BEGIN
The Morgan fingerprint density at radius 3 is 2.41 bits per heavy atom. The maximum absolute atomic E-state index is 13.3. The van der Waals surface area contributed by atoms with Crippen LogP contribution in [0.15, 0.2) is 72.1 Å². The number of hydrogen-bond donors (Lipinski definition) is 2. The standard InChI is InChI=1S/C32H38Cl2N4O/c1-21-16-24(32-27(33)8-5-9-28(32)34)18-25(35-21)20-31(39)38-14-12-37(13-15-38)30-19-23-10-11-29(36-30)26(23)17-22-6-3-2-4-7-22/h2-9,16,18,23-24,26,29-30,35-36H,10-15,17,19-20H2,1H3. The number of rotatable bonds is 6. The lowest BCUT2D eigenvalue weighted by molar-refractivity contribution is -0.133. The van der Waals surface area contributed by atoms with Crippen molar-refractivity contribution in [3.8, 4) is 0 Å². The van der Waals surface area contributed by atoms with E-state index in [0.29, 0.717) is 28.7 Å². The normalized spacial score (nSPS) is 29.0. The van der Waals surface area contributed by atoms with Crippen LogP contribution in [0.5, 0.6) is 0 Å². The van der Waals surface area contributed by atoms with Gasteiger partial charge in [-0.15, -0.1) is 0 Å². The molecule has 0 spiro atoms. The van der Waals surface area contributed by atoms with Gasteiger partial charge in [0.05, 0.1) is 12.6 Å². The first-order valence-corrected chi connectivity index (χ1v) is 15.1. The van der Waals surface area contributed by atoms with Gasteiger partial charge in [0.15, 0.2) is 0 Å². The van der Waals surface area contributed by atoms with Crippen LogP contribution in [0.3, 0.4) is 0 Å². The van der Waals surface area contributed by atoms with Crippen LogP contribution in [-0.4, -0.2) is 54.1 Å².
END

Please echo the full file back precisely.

The Morgan fingerprint density at radius 3 is 2.41 bits per heavy atom. The maximum absolute atomic E-state index is 13.3. The van der Waals surface area contributed by atoms with Crippen LogP contribution in [0.15, 0.2) is 72.1 Å². The number of hydrogen-bond donors (Lipinski definition) is 2. The standard InChI is InChI=1S/C32H38Cl2N4O/c1-21-16-24(32-27(33)8-5-9-28(32)34)18-25(35-21)20-31(39)38-14-12-37(13-15-38)30-19-23-10-11-29(36-30)26(23)17-22-6-3-2-4-7-22/h2-9,16,18,23-24,26,29-30,35-36H,10-15,17,19-20H2,1H3. The number of rotatable bonds is 6. The lowest BCUT2D eigenvalue weighted by molar-refractivity contribution is -0.133. The van der Waals surface area contributed by atoms with Crippen molar-refractivity contribution in [3.8, 4) is 0 Å². The van der Waals surface area contributed by atoms with E-state index in [0.29, 0.717) is 28.7 Å². The normalized spacial score (nSPS) is 29.0. The van der Waals surface area contributed by atoms with Crippen LogP contribution in [0.5, 0.6) is 0 Å². The van der Waals surface area contributed by atoms with Gasteiger partial charge in [-0.15, -0.1) is 0 Å². The molecule has 0 spiro atoms. The van der Waals surface area contributed by atoms with Gasteiger partial charge in [0.05, 0.1) is 12.6 Å². The first-order valence-corrected chi connectivity index (χ1v) is 15.1. The van der Waals surface area contributed by atoms with Gasteiger partial charge in [0.15, 0.2) is 0 Å². The van der Waals surface area contributed by atoms with Crippen LogP contribution in [0.3, 0.4) is 0 Å². The van der Waals surface area contributed by atoms with Crippen LogP contribution in [-0.4, -0.2) is 54.1 Å².